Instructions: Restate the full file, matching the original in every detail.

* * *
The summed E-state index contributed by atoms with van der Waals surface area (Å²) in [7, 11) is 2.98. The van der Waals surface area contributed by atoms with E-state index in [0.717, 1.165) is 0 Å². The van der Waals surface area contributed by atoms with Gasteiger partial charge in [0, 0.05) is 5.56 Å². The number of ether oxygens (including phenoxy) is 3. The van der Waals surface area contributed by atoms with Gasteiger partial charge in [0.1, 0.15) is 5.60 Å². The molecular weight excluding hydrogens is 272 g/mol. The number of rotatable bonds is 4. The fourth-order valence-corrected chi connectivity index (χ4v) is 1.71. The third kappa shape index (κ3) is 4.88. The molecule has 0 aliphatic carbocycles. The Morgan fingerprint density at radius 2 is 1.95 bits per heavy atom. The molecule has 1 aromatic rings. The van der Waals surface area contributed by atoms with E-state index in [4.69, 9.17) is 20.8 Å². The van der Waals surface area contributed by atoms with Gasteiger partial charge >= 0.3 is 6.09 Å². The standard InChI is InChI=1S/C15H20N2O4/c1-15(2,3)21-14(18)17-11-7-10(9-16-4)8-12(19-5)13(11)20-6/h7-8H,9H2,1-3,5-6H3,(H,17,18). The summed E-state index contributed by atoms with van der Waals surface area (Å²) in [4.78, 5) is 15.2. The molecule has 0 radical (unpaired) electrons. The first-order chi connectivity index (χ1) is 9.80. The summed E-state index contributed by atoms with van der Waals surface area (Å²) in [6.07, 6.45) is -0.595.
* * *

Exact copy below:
The summed E-state index contributed by atoms with van der Waals surface area (Å²) in [7, 11) is 2.98. The van der Waals surface area contributed by atoms with E-state index in [0.717, 1.165) is 0 Å². The van der Waals surface area contributed by atoms with Gasteiger partial charge in [0, 0.05) is 5.56 Å². The number of ether oxygens (including phenoxy) is 3. The van der Waals surface area contributed by atoms with Gasteiger partial charge in [0.1, 0.15) is 5.60 Å². The molecular weight excluding hydrogens is 272 g/mol. The number of rotatable bonds is 4. The fourth-order valence-corrected chi connectivity index (χ4v) is 1.71. The third kappa shape index (κ3) is 4.88. The molecule has 0 aliphatic carbocycles. The Morgan fingerprint density at radius 2 is 1.95 bits per heavy atom. The molecule has 1 aromatic rings. The van der Waals surface area contributed by atoms with E-state index in [4.69, 9.17) is 20.8 Å². The van der Waals surface area contributed by atoms with Gasteiger partial charge >= 0.3 is 6.09 Å². The standard InChI is InChI=1S/C15H20N2O4/c1-15(2,3)21-14(18)17-11-7-10(9-16-4)8-12(19-5)13(11)20-6/h7-8H,9H2,1-3,5-6H3,(H,17,18). The summed E-state index contributed by atoms with van der Waals surface area (Å²) in [4.78, 5) is 15.2. The molecule has 0 radical (unpaired) electrons. The first-order chi connectivity index (χ1) is 9.80. The summed E-state index contributed by atoms with van der Waals surface area (Å²) in [6.07, 6.45) is -0.595.